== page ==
This building is still in use, for all the administrative offices, and apart from a few additions, really hasn’t changed much!

My first dorm at RVA was Stevenson, where I spent my fifth and sixth grade years. It has been renovated fairly extensively since I lived there.

All of the other original elementary school dorms have been torn down and rebuilt. Davis was my older brother’s first dorm. It is a completely new (and much larger) building now.

In eighth grade I lived in a completely new dorm that was built where the old infirmary building used to be.
It took on the name Ndege (meaning ‘bird’ in kiswahili). Ndege was the name of the old eighth grade girls’ dorm, which, interestingly, was the original infirmary before it was converted into a dorm! That old building is still standing, and is now used as the art building. Recycling takes on a whole new meaning…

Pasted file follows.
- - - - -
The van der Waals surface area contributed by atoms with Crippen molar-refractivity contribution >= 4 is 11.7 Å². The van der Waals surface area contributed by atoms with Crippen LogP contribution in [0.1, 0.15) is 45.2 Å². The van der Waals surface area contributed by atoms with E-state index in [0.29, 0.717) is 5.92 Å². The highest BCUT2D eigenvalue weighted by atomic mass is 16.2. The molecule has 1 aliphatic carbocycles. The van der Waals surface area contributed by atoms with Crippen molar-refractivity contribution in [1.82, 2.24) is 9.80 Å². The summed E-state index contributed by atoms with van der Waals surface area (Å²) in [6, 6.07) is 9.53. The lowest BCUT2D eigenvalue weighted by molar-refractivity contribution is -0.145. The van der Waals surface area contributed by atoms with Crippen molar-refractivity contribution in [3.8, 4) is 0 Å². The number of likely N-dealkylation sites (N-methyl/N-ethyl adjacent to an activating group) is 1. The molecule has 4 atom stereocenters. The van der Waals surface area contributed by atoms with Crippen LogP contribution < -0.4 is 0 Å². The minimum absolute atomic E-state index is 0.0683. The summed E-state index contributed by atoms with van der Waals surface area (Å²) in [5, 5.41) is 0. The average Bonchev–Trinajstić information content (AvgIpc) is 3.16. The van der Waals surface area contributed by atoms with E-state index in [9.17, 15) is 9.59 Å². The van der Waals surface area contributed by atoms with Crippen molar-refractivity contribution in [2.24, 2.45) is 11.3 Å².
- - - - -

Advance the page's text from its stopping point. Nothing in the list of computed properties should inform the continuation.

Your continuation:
In high school I lived in the Kedong building. First on the ground floor, then on the top floor.

There have been quite a few additional changes to the campus in the 10 years since I graduated. The cafeteria I remember eating in has been completely rebuilt, and is a much larger building now.



During the school day there is a mid-morning break. It is fondly known as Chai Time, because an endless supply of chai (Kenyan tea with milk) is served, and any leftover desserts from a preceding meal. I laughed when I saw this newest addition to the Chai Time tradition. A tree for students to hang their chai mugs on.